• Conduct classroom meetings with Team member and teacher in seriously affected classes
  • Assess needs and arrange for follow-up meetings with individuals and small groups
  • End of day staff meeting to update staff and administrator and plan for next day
  • Crisis Team “debriefing” at the end of day
  • Provide substitutes and aides as back-up staff for teachers
  • Offer a separate room for parent contact, if necessary
  • Crisis workers in offices to aid office staff to deal with parents’ telephone calls and questions
              Remind staff about “Teachable Moments”
  • Death and grief education
  • Personal safety
  • Sorting rumor from fact
  • Anatomy of the injury (e.g., what type, extent, what it means)

Step 7:    Assist in creating a committee that can coordinate and plan for memorial contributions, expressions of sympathy, scholarship funds, etc., should be composed of staff students, and parents

Step 8:    Follow-up plans for ending Crisis Team involvement

  • Staff meeting
  • Alert staff to individual staff questions and needs
  • Respond to individual staff questions and needs
  • Provide feedback to teachers regarding individual student needs referral of literature
  • Refer students and others to appropriate building personnel or other helping resources in the community
  • Arrange for meeting with Crisis Response Team to determine effectiveness of the Crisis Response Plan in addressing the needs in this particular incident.

B.  Disaster Mental Health Services

The District will work closely with local mental health services to:

  • Provide services to children and families that are appropriate for the type emergency/disaster
  • Assess condition and immediate needs of children and family including food, shelter, clothing, medical treatment
  • Follow-up on referrals
  • Decrease the internal and external stressors which affect the children and family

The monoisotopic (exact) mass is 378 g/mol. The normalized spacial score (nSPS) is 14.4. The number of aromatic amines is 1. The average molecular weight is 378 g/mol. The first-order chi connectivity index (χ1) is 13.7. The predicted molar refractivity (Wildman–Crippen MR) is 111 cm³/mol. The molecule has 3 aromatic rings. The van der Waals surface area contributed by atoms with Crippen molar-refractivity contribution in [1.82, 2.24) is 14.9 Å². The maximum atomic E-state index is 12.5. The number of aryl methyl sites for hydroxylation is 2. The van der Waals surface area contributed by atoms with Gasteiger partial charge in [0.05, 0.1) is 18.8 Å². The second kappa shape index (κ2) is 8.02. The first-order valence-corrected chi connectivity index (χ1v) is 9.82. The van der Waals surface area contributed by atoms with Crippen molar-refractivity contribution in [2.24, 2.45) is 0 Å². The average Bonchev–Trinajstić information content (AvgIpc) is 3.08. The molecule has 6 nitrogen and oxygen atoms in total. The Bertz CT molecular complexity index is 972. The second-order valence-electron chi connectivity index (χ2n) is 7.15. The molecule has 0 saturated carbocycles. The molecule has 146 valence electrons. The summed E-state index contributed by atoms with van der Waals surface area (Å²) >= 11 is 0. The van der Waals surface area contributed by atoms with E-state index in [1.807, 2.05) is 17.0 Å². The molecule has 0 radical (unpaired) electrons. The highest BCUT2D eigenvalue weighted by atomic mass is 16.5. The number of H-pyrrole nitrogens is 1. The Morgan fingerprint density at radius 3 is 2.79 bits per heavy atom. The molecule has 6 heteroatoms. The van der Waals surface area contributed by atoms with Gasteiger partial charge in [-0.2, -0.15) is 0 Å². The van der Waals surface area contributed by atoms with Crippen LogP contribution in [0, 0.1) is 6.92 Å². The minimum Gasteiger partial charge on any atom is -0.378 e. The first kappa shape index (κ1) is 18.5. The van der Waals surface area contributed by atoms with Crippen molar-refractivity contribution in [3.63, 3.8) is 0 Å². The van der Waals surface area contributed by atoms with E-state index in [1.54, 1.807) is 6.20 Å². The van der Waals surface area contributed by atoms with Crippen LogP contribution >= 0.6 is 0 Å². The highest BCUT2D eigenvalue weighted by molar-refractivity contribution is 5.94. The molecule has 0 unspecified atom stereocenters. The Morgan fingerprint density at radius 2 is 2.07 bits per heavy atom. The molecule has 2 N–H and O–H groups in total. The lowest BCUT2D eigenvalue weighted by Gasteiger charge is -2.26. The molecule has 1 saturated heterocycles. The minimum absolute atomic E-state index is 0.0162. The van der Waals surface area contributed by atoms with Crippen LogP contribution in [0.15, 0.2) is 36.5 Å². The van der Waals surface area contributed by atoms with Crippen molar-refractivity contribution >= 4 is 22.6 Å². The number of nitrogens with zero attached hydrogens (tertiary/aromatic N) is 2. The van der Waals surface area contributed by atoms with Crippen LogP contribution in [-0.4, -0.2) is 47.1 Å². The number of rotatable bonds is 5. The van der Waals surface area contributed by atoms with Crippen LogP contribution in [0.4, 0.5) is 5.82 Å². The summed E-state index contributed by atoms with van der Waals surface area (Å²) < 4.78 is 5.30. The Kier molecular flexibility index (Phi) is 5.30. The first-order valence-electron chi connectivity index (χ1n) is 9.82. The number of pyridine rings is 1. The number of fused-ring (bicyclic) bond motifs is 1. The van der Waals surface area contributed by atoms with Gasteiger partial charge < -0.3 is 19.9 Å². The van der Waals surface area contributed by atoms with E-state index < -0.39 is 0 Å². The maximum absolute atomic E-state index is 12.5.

• Provide opportunities for children and families to verbalize their feelings and provide emotional support to aid recovery
  • Guide the family through the emergency/disaster and provide tools and techniques for the family to help themselves to recover

CHAIN OF COMMAND

The Florida Union Free School District Superintendent will be responsible for designation of response actions necessary to cope with an emergency.

Superintendent of Schools
Mrs. Jan Jehring
Office:  (845) 651-3095, Ext. 40010

In the event the District Superintendent is not available, the response action designation responsibility shall be delegated as follows:

Assistant Superintendent
Lisa Tiger
Office:  (845) 651-3095, Ext. 40020

Director of Technology, Math and Science PK-12
Dana Castine
Office:  (845) 651-3095, Ext. 30006

Coordinator of Buildings & Grounds
Tom Andryshak
Office:  (845) 651-3095, Ext. 30002

BUILDING ADMINISTRATION

Samuel S. Seward Institute/High School Principal
Michael Rheaume
Office:  (845) 651-3095, Ext. 30132

Samuel S. Seward Institute/Assistant School Principal
Susan Moore
Office:  (845) 651-3095, Ext. 30133

Golden Hill Elementary School Principal
Deborah Lisack
Office:  (845) 651-3095, Ext. 20055

ALL EMERGENCIES

FOR FIRE, POLICE & AMBULANCE
DIAL 911 or Non-emergency 845-651-7800